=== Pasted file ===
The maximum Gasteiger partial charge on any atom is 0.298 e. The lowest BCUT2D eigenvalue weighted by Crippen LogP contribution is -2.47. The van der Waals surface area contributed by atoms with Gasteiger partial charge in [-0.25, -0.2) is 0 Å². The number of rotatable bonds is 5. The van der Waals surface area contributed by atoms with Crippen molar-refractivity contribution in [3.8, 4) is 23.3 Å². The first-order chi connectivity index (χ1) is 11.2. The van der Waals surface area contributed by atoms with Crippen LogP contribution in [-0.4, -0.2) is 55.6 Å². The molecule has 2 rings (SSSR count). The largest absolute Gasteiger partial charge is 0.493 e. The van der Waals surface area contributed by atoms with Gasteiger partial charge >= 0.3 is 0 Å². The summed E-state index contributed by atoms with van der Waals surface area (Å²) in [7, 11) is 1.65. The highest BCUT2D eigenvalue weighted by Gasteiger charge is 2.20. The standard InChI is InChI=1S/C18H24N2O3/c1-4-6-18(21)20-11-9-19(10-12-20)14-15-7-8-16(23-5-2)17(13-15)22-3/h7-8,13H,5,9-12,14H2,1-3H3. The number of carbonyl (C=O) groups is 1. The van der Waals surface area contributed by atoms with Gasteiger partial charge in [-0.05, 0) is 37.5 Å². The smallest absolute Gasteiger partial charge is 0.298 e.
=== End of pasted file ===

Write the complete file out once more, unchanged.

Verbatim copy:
The maximum Gasteiger partial charge on any atom is 0.298 e. The lowest BCUT2D eigenvalue weighted by Crippen LogP contribution is -2.47. The van der Waals surface area contributed by atoms with Gasteiger partial charge in [-0.25, -0.2) is 0 Å². The number of rotatable bonds is 5. The van der Waals surface area contributed by atoms with Crippen molar-refractivity contribution in [3.8, 4) is 23.3 Å². The first-order chi connectivity index (χ1) is 11.2. The van der Waals surface area contributed by atoms with Crippen LogP contribution in [-0.4, -0.2) is 55.6 Å². The molecule has 2 rings (SSSR count). The largest absolute Gasteiger partial charge is 0.493 e. The van der Waals surface area contributed by atoms with Gasteiger partial charge >= 0.3 is 0 Å². The summed E-state index contributed by atoms with van der Waals surface area (Å²) in [7, 11) is 1.65. The highest BCUT2D eigenvalue weighted by Gasteiger charge is 2.20. The standard InChI is InChI=1S/C18H24N2O3/c1-4-6-18(21)20-11-9-19(10-12-20)14-15-7-8-16(23-5-2)17(13-15)22-3/h7-8,13H,5,9-12,14H2,1-3H3. The number of carbonyl (C=O) groups is 1. The van der Waals surface area contributed by atoms with Gasteiger partial charge in [-0.05, 0) is 37.5 Å². The smallest absolute Gasteiger partial charge is 0.298 e.